Cinnamon: This warm winter spice is a quintessential flavoring in apple pie, but it’s not just for desserts. I add it to ground coffee before brewing and use a pinch in black bean chili. Cinnamon is ridiculously high in manganese, which helps you absorb  other vitamins and minerals, contributes to bone health, and also has some calcium and iron.

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Best Foods for Your Brain

Whether you’re cramming for midterms, or just trying to buckle down and focus on your work, it’s important to keep your brain sharp. Good nutrition is valuable for many parts of your health, and brain health is no exception. Find out 6  foods to eat to keep your brain focused and healthy:

Dark leafy greens: Veggies are a big category of brain foods. It’s important to get a variety in your diet, but for an extra brain boost, make sure to eat plenty of dark leafy greens (e.g., spinach, kale, collards and mustard greens). Try this Massaged Kale Salad to fuel your brain.

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Healthiest Halloween Treats

Not to spook you, but Halloween can be a diet and health disaster if you don’t keep your wits about you. The hallmark of the holiday is artificial dye- and sweetner-filled candy, and a lot of it. If you’d like to escape the season without a sugar high — and some extra pounds under your belt — stick to one or two fun-sized candies from the office bowl. Then, if you’re hosting a Halloween party or just want to have healthier treats around, consider these festive items:

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How Bad Are Pumpkin Lattes for You Really?

This will be my last post in the name of pumpkin mania. Really. But before I continue writing about other good-for-you (and not-so-good-for-you) foods, I had to answer the burning question: How bad are pumpkin lattes for you really? I mean, they’re becoming as big of a symbol of fall as apple pie. So how do they rank nutritionally?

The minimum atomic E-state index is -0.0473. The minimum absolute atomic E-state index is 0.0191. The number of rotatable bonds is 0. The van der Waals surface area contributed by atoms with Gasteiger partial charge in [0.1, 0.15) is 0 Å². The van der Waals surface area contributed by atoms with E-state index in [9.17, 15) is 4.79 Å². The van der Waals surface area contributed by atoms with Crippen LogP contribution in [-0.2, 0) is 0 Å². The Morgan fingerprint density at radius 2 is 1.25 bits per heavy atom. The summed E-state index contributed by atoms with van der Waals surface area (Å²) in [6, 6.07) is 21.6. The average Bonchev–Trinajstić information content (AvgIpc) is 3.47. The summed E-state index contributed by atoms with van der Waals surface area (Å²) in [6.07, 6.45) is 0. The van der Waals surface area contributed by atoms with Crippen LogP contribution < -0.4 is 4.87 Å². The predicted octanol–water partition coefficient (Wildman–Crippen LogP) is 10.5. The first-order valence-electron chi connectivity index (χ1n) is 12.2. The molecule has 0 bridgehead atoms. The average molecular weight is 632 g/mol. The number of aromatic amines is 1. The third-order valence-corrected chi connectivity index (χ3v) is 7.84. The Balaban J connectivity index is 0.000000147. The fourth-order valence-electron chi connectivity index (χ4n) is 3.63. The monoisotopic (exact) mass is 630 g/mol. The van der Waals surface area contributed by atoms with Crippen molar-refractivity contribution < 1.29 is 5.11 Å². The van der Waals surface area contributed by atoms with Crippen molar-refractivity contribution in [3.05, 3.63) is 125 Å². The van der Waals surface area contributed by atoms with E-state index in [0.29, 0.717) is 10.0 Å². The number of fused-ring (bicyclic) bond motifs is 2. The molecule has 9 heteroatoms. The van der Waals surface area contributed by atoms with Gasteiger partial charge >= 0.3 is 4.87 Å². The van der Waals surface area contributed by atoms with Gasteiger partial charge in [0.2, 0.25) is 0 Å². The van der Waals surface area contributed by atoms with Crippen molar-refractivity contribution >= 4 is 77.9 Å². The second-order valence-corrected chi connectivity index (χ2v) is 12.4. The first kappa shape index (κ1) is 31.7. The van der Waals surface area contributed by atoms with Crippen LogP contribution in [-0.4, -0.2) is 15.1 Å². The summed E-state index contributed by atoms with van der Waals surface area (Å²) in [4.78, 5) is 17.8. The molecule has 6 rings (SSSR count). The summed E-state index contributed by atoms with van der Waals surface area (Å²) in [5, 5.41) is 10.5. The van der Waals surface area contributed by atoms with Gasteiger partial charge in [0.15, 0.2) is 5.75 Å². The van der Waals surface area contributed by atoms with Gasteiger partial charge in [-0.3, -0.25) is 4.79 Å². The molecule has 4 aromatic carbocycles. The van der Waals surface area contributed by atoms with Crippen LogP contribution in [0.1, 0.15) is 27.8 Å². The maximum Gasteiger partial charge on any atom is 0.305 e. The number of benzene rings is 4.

The Good
The base of the pumpkin latte — espresso and milk, better known as a latte — is arguably not bad for you. Coffee in moderation has some health benefits. And milk has benefits, too, especially if you’re going for low-fat or nonfat (it delivers protein, calcium and some other vitamins).

The Bad
Unfortunately, the thing that makes a pumpkin latte pumpkin-y is syrup. One variety of syrup that I looked at is made from condensed milk (pre-sweetened milk), two kinds of sugar (sugar and high-fructose corn syrup) and caramel coloring (which is linked to an increased cancer risk). A couple pumps of the stuff will add 106 calories and 24 grams of sugar (which is equivalent to 2 tablespoons of sugar!) to your latte.

The Verdict
It’s clear that the pumpkin latte is no health drink. But what really determines whether it takes a toll on your health and waistline is how big and how often your order it.

Size really does matter when it comes to sweetened beverages. Whether you choose skim or whole milk also makes a difference. A totally reasonable 8-ounce pumpkin latte with skim milk has 130 calories and 24 grams of sugar — some of which is from the natural sugars in milk. While a 12-ounce beverage usually clocks in at less than 200 calories (100 for milk, 100 for sugar), go up in size and you’ll start to see those numbers rise. A 16-ounce drink with whole milk has about 440 calories and 66 grams of sugar (that’s 5 tablespoons of sugar!). One more tip adds 60 calories, which might not seem like much, but it all adds up.

The second factor is frequency. Treat a pumpkin latte like dessert — a treat to have and enjoy once in a while — rather than make it your everyday coffee order (even if it’s just every day in the fall). Or you can take my route: Order your plain latte and celebrate pumpkin season with one of these healthy pumpkin recipes.

Kerri-Ann is a registered dietitian and nutrition coach who writes on food and health trends. Find more of her work at kerriannjennings.com or follow her on Twitter @kerriannrd or Facebook.

Healthiest Pumpkin Recipes

Last week I told you why pumpkin mania is a boon to your health (find out the health benefits of pumpkin). Now we get to get down in the kitchen with America’s favorite squash. While it’s plenty easy to find pumpkin recipes that are doused in butter, sugar and cream, I wanted to highlight the health aspects of pumpkin with some of Cooking Channel’s healthiest pumpkin recipes. Here they are in no particular order:

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Health Benefits of Pumpkin

You carve them into jack-o’-lanterns, bake them into muffins and let them flavor your lattes. Yes, pumpkins are everyone’s favorite orange squash. And, drumroll, please: They’re good for you! (Except when it comes to the pumpkin spice lattes. There’s no real pumpkin in there — just sugar, and you know that’s not good.)

What exactly are pumpkins?
First things first; Pumpkins are a type of winter squash, a class of vegetables related to cucumbers and melons. You can bake or steam sliced or cubed pumpkin, or you can use unsalted canned pumpkin in recipes — an easy way to get this nutritious veggie into your diet.